January 2013 Book Signing Lectures: Ozer & Johnson

Both events are free and open to the public.

Washington, D.C.: Streets and Statues, Walking in the Steps of History

Mark Ozer: Washington, D.C.: Streets and Statues, Walking in the Steps of History

Wednesday, January 9 at noon in Ketchum Hall of the Veterans of Foreign Wars Building at 200 Maryland Avenue, NE, on Capitol Hill, author Mark N. Ozer will discuss his newest book, Washington, D.C.: Streets and Statues, Walking in the Steps of History.  Who are the persons whose names are part of our daily lives in Washington? Why are they there? When did they appear? For what reason? Mark Ozer’s new book deals with these and other questions as it examines the design of the city to reflect its purpose as the capital city of a great nation and of its subsequent growth as a world power.

Dr. Richard Randall, executive secretary emeritus of the United States Board on Geographic Names, has praised Washington, D.C.: Streets and Statues: “People interested in the national capital –tourists, students, recent or long time residents—can all learn the fascinating story of the country’s history as expressed in its street names and statues. This book provides a broad perspective about the history and design of Washington DC that is both highly interesting and accurate.”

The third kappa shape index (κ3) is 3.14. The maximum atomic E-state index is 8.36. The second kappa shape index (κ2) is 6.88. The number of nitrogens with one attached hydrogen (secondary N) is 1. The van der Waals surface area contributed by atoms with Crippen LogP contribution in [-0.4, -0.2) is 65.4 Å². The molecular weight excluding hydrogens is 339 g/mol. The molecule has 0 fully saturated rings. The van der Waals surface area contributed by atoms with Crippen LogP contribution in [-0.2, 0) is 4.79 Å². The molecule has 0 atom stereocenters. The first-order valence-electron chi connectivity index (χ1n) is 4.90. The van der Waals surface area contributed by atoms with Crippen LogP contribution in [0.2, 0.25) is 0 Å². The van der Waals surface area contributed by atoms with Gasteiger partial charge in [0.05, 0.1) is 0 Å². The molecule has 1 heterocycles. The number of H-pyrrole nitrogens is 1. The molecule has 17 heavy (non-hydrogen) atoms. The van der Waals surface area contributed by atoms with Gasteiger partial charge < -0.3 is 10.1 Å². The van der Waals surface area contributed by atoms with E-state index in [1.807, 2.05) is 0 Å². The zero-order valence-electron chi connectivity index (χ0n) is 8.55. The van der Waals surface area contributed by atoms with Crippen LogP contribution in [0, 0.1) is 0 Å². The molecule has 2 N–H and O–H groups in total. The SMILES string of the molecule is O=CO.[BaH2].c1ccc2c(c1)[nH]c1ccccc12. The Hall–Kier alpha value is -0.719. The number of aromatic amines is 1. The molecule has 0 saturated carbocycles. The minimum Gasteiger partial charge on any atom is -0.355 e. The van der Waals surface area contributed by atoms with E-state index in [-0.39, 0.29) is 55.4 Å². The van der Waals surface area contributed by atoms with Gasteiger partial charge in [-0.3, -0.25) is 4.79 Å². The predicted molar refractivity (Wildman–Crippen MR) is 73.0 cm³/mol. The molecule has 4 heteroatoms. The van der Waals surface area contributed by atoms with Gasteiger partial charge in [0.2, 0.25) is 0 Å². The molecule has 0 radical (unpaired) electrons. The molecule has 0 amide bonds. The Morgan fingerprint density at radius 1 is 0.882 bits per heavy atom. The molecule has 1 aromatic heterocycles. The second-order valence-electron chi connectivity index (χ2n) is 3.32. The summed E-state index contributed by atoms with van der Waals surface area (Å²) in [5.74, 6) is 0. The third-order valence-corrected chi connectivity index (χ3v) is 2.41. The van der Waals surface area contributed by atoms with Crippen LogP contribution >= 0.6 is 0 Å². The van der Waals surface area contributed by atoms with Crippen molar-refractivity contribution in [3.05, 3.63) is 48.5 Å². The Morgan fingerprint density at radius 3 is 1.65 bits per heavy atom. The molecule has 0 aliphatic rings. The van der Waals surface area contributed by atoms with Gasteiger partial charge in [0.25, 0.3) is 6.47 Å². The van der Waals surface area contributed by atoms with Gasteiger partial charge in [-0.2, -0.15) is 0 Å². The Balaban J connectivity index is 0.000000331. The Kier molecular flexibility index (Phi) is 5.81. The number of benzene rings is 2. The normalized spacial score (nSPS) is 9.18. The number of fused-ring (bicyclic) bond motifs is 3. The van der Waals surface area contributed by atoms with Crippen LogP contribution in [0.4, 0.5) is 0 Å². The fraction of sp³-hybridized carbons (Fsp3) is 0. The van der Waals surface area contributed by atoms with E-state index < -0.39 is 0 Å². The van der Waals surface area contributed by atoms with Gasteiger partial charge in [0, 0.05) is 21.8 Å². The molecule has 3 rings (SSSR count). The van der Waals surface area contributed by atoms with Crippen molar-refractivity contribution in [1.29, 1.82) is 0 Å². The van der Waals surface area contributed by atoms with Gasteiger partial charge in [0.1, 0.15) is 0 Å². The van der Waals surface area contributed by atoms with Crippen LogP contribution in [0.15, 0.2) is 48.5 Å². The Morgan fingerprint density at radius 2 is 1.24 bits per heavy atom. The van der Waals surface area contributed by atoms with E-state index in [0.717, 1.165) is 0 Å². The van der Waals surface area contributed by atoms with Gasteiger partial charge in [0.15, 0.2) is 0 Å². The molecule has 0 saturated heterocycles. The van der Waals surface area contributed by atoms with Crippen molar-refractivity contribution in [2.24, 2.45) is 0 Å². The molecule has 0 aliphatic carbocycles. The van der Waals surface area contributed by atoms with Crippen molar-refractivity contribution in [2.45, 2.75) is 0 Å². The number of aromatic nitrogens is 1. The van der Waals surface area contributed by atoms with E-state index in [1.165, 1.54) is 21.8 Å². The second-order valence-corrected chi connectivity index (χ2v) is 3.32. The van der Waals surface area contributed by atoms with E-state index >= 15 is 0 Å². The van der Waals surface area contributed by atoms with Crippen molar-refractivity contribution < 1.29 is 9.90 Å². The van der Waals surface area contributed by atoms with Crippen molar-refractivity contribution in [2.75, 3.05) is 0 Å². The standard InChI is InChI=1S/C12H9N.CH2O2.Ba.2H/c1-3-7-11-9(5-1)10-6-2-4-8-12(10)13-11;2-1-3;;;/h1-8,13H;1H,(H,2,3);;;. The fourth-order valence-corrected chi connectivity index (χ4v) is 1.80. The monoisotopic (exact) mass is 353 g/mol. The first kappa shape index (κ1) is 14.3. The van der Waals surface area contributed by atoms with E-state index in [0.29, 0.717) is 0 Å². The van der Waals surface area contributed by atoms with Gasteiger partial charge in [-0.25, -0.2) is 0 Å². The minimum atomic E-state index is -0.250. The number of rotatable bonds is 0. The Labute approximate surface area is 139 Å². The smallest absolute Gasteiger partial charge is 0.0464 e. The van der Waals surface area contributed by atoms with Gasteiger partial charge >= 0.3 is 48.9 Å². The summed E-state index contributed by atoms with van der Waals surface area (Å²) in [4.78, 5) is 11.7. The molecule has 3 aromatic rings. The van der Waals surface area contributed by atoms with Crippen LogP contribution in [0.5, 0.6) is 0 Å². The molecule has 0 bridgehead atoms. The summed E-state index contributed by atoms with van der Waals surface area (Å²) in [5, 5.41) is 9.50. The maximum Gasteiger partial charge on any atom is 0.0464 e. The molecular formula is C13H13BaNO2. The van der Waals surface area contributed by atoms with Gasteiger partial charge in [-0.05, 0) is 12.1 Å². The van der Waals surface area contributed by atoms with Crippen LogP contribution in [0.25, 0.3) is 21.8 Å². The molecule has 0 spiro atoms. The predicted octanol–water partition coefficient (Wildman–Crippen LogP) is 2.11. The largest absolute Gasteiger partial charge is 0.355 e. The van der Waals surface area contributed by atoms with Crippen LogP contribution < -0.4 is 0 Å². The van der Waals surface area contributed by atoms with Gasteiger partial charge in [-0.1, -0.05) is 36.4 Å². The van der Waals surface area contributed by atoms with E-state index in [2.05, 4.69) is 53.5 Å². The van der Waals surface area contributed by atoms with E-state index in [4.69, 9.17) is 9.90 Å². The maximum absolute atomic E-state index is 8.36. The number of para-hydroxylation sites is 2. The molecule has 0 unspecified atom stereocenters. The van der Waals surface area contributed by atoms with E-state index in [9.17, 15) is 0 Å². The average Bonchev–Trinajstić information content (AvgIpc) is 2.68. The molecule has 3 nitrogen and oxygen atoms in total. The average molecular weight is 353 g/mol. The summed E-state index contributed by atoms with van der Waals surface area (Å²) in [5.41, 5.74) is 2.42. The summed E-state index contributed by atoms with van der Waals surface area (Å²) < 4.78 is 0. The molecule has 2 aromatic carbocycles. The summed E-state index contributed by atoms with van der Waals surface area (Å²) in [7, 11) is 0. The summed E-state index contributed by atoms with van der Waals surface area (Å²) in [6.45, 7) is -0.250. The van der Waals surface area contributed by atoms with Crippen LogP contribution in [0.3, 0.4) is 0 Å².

Copies of the book will be available for purchase and autographing by the author.

 

In the Shadow of the United States Capitol: Congressional Cemetery and the Memory of the Nation

Abby & Ronald Johnson: In the Shadow of the United States Capitol: Congressional Cemetery and the Memory of the Nation

Wednesday, January 16 at noon in Ketchum Hall of the Veterans of Foreign Wars Building at 200 Maryland Avenue, NE, on Capitol Hill, authors Abby Arthur Johnson and Ronald Maberry Johnson will discuss their new book, In the Shadow of the United States Capitol: Congressional Cemetery and the Memory of the Nation. The authors, former recipients of a United States Capitol Historical Society fellowship, explore the multiple ways in which Congressional Cemetery has been positioned for some two hundred years in “the shadow” of the U.S. Capitol.  The narrative proceeds chronologically, discussing the burial ground during three periods: a) The antebellum years; b) The years from the end of the Civil War to approximately 1970, when the site progressively deteriorated; c) The period from the early 1970s to 2007, when both public and private organizations worked to preserve the physical site and the memory of what it has been and continues to represent.

The chronology is enlivened by the stories of many of the fascinating individuals buried in Congressional Cemetery.  Reviewer Howard Gillette remarked that “It’s stunning to realize what a who’s who exists in that space.”

Copies of the book will be available for purchase and autographing by the authors.